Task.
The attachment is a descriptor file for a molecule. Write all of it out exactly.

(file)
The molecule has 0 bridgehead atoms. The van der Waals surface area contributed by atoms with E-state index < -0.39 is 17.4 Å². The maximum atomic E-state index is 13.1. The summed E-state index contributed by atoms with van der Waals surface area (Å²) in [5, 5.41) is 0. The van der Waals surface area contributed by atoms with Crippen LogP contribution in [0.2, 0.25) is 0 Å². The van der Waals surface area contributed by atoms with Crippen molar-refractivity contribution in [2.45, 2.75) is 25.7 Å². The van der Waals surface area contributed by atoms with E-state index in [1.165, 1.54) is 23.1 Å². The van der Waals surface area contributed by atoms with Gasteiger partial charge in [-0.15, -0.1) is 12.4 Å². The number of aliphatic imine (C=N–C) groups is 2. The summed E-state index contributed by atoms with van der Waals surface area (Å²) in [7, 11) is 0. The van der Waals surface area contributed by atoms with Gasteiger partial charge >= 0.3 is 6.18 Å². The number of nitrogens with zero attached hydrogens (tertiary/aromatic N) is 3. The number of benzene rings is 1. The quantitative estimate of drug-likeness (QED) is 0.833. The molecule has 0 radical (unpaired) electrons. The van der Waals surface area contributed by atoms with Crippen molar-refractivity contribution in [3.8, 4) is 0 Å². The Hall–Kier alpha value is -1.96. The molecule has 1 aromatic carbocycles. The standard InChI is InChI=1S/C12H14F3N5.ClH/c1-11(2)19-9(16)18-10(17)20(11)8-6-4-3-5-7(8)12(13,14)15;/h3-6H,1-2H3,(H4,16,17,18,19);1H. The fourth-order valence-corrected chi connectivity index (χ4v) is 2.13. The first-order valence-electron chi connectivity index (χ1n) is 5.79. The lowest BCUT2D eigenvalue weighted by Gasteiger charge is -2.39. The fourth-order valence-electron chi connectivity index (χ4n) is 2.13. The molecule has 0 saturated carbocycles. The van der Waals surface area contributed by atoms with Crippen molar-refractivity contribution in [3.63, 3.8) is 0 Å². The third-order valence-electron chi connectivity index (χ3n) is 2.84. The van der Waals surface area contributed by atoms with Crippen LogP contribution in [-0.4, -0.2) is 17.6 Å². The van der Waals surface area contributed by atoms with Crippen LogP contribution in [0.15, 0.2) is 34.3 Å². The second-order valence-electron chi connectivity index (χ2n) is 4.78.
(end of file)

The molecule has 0 bridgehead atoms. The van der Waals surface area contributed by atoms with E-state index < -0.39 is 17.4 Å². The maximum atomic E-state index is 13.1. The summed E-state index contributed by atoms with van der Waals surface area (Å²) in [5, 5.41) is 0. The van der Waals surface area contributed by atoms with Crippen LogP contribution in [0.2, 0.25) is 0 Å². The van der Waals surface area contributed by atoms with Crippen molar-refractivity contribution in [2.45, 2.75) is 25.7 Å². The van der Waals surface area contributed by atoms with E-state index in [1.165, 1.54) is 23.1 Å². The van der Waals surface area contributed by atoms with Gasteiger partial charge in [-0.15, -0.1) is 12.4 Å². The number of aliphatic imine (C=N–C) groups is 2. The summed E-state index contributed by atoms with van der Waals surface area (Å²) in [7, 11) is 0. The van der Waals surface area contributed by atoms with Gasteiger partial charge >= 0.3 is 6.18 Å². The number of nitrogens with zero attached hydrogens (tertiary/aromatic N) is 3. The number of benzene rings is 1. The quantitative estimate of drug-likeness (QED) is 0.833. The molecule has 0 radical (unpaired) electrons. The van der Waals surface area contributed by atoms with Crippen molar-refractivity contribution in [3.8, 4) is 0 Å². The Hall–Kier alpha value is -1.96. The molecule has 1 aromatic carbocycles. The standard InChI is InChI=1S/C12H14F3N5.ClH/c1-11(2)19-9(16)18-10(17)20(11)8-6-4-3-5-7(8)12(13,14)15;/h3-6H,1-2H3,(H4,16,17,18,19);1H. The fourth-order valence-corrected chi connectivity index (χ4v) is 2.13. The first-order valence-electron chi connectivity index (χ1n) is 5.79. The lowest BCUT2D eigenvalue weighted by Gasteiger charge is -2.39. The fourth-order valence-electron chi connectivity index (χ4n) is 2.13. The molecule has 0 saturated carbocycles. The van der Waals surface area contributed by atoms with Crippen molar-refractivity contribution in [3.63, 3.8) is 0 Å². The third-order valence-electron chi connectivity index (χ3n) is 2.84. The van der Waals surface area contributed by atoms with Crippen LogP contribution in [-0.4, -0.2) is 17.6 Å². The van der Waals surface area contributed by atoms with Crippen LogP contribution in [0.15, 0.2) is 34.3 Å². The second-order valence-electron chi connectivity index (χ2n) is 4.78.